Tourism officials estimate that there will be more than 200 teams of oxen in the parade Sunday in Escazú.
But the party really begins Friday when the food tents open at noon in the plaza of San Antonio de Escazú. On the menu will be a host of traditional dishes, including pozol and tamales.
Saturday is a day for games and folk dances at the same location. The whole weekend will be great material for amateur photographers. The official designation is the national day of the boyero or oxcart driver.
Escazú is the origin of the brightly painted ox carts that are pulled by the bueyes or oxen.
Although ox carts have been painted since colonial times, the delicate artwork that sets the Costa Rican carreta apart from others, originated in Escazú in the first third of the 20th century. An Italian immigrant came up with the idea of adorning the carts with intricate colorings in the style that was typical of the Sicilian carts of his home. Although some geometric designs could be seen on earlier carts, historians generally place the flowering of the more ornate vehicles in the 1930s. Best known are the highly decorated wheels.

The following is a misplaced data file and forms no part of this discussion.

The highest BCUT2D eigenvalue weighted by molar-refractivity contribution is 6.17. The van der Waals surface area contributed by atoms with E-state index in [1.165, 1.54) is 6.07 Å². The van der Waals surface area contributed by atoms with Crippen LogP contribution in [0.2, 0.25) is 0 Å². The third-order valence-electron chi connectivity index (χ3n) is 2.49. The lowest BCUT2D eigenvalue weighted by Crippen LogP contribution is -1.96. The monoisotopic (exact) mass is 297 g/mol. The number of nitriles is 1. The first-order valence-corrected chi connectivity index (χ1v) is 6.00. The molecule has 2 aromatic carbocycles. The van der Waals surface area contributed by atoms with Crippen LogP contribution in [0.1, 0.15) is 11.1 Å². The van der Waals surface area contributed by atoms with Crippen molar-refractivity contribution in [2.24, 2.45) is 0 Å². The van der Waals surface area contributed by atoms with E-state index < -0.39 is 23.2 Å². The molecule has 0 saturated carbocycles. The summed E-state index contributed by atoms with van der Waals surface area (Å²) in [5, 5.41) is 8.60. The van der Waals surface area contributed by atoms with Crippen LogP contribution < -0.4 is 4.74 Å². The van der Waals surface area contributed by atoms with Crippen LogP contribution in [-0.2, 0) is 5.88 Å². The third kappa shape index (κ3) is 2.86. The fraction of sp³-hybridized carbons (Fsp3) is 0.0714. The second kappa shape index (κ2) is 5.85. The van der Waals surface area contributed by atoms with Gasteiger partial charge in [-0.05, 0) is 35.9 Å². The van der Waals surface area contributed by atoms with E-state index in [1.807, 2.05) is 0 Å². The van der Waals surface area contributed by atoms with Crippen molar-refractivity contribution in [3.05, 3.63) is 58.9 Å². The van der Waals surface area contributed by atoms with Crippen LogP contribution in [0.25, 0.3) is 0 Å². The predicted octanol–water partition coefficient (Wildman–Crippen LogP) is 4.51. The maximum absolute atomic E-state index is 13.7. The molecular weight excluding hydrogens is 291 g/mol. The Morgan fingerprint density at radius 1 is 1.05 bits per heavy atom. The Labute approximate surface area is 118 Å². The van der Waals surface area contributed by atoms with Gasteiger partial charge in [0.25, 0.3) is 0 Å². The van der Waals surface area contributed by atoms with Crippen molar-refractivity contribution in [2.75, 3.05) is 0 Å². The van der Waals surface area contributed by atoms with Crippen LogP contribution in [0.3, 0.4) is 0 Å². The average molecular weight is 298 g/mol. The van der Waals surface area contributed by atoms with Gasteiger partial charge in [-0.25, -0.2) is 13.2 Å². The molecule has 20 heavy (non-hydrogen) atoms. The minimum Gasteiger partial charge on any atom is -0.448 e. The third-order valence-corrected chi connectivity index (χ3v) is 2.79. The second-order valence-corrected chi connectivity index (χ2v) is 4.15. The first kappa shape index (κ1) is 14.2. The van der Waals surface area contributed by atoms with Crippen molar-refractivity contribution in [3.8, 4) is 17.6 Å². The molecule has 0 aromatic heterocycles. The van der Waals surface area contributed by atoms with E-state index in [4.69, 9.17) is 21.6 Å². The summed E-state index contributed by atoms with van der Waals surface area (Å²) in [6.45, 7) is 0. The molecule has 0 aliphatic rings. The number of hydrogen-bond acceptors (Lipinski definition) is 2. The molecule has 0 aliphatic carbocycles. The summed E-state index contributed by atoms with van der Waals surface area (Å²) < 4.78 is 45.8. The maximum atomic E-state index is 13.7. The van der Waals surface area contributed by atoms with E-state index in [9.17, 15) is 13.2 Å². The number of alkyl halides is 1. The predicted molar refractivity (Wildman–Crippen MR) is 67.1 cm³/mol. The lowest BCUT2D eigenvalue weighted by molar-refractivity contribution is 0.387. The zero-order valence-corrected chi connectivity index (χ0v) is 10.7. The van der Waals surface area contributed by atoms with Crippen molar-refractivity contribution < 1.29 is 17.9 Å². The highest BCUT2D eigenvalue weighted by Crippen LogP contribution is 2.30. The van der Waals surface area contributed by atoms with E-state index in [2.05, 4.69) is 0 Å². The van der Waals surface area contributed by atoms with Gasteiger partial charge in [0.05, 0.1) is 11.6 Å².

The ox cart even has entered the supernatural realm. The carreta sin bueyes is said to be heard rolling down the street at night carrying its damned ox cart driver. The story is that the driver cursed a priest and tried to drive his oxen and cart into a church. The oxen or bueyes would not enter holy ground and, thus, were spared damnation. Not so for the driver who rolls through the night in a vehicle that could only be propelled by the Devil.